November 26, 2012

Fantasy Football

Credit: Idea go
When I sit at my desk in the fall and should be thinking about investing, I occasionally have my thoughts wander to football and fantasy football. A few glorious Saturdays ago at a splendid tailgate I came up with the notion that instead of fighting my fall thoughts it might be fun to combine them and see what fantasy football can teach us about investing. Maybe it was that 7-layer dip, or maybe it was my Dixie Cup “talking,” but the more I’ve thought about it, the more I think there are some simple investing lessons buried in the fantasy football world:
  • Diversify- In one of the leagues I’m in, I walked away from the draft with an unusually high number of Green Bay Packers. It wasn’t my plan, it just kind of happened that way. Aaron Rodgers, Randall Cobb, Mason Crosby, and the Green Bay defense aren’t too shabby, but they are all from one team. My fantasy team seems to do well when Green Bay does well, and it stinks when Green Bay stinks. When Green Bay had their bye week, do you think that was fun? No, my fantasy team was a wreck. This could happen to your investment portfolio, too! If most of your investments are in one stock, one industry, or even one mutual fund, you can lose a lot when your investments don’t perform well, just like I lose a lot when the Green Bay Packers don’t perform well. Had I sprinkled in a few more 49ers, Falcons, and Steelers who didn’t have Week 10 byes in my fantasy football portfolio, I could have avoided relying on the Green Bay Packers every week, and skipped my Week 10 bye problem entirely.
  • Long-Term Strategy- If you are in a “keeper league,” you already know where I’m headed. Most fantasy leagues have completely new drafts every year where every manager starts from scratch, but some leagues allow you to keep a certain number of players from the previous year. If you know you are going to have the opportunity to keep some of your players, deciding between drafting Peyton Manning (who is nearing the sunset of his career) and drafting Robert Griffin, III (who could be around for the next fifteen years) becomes a little bit more difficult of a decision. In a “keeper league,” you probably should lean more favorably toward the up-and-coming players with potential and a high probability of future growth. The stock market is also a keeper league, as you don’t get to start fresh every time you invest and your previous gains and losses go with you. Therefore, in the stock market you need to think long term and focus on earnings potential and future cash flows - not how the stock will briefly overreact to tomorrow’s earnings announcement.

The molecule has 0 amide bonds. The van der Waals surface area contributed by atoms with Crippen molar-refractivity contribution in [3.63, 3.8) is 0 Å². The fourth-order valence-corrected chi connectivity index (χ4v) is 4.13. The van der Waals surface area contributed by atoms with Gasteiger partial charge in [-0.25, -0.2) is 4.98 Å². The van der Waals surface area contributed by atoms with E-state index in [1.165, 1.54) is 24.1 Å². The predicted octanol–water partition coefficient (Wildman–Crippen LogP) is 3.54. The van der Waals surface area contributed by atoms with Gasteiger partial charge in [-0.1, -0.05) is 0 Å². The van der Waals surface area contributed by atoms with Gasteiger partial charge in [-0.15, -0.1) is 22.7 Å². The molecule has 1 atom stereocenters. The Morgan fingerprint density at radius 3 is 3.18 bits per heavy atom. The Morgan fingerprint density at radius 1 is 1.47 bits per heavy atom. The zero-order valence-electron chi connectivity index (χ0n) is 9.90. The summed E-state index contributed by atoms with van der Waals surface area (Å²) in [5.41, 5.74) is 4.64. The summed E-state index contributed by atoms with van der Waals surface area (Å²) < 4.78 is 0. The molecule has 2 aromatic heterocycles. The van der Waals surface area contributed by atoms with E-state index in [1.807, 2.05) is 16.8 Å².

• Buy Low, Sell High- Take my team for example: had I traded away Tony Romo after his Week 1 307 pass yards and 3 TDs performance for Alfred Morris, Washington’s little-known running back at the time who has been lighting it up lately, I would have bought low and sold high. Everyone in my league would have thought I was crazy then, but my team would be better now as we speak. It’s almost counter-intuitive to buy low and sell high, but that’s how you win fantasy leagues, and come to think of it, make money investing. When do you want to purchase a stock? When it’s very cheap or low. When do you want to sell a stock? When it’s high or overpriced. This sounds easy, but it’s very hard to do. Did you naturally want to buy Bank of America at $3 and sell Apple at $700? I rest my case. 
  • Active Management- Let me go on the record for all fantasy sports enthusiasts out there and express my displeasure with those of you who draft your team and don’t keep up with it. You sadden me. You don’t have any idea when your fantasy team does well, and you don’t have any idea when your fantasy team gets crushed. There is nothing more frustrating than losing to someone who has not updated his or her team, but I can honestly say I’ve never been in a league where, by the end of the year, someone who had not managed his or her team took home the trophy. I believe the same holds true for investing. You, or at least your financial advisor, need to pay attention to what’s going on in your investment portfolio, or the risk of terrible losses is huge. Passively letting your investment portfolio (or drafted fantasy team) roll on its own can work for a while (cough, cough, team I beat in the playoffs last year), but I’m a firm believer that, eventually, active management will win.
For those of you who play fantasy sports, I hope you got something out of this. For those of you who think fantasy sports are for geeks or crazed sport fanatics, you’re right, but you’re also missing out on the fun. Either way, I believe diversifying, having a long-term strategy, buying low and selling high, and actively managing your investments add up to a simple recipe for success for your fantasy and  financial portfolios.

And, as I always tell my friends, [insert your favorite team here] before fantasy. Go Falcons!


1 comment:

  1. Two things I have a really difficult time understanding--investing and fantasy sports. Thanks for helping make both a little clearer! Keep up the good work, Tom!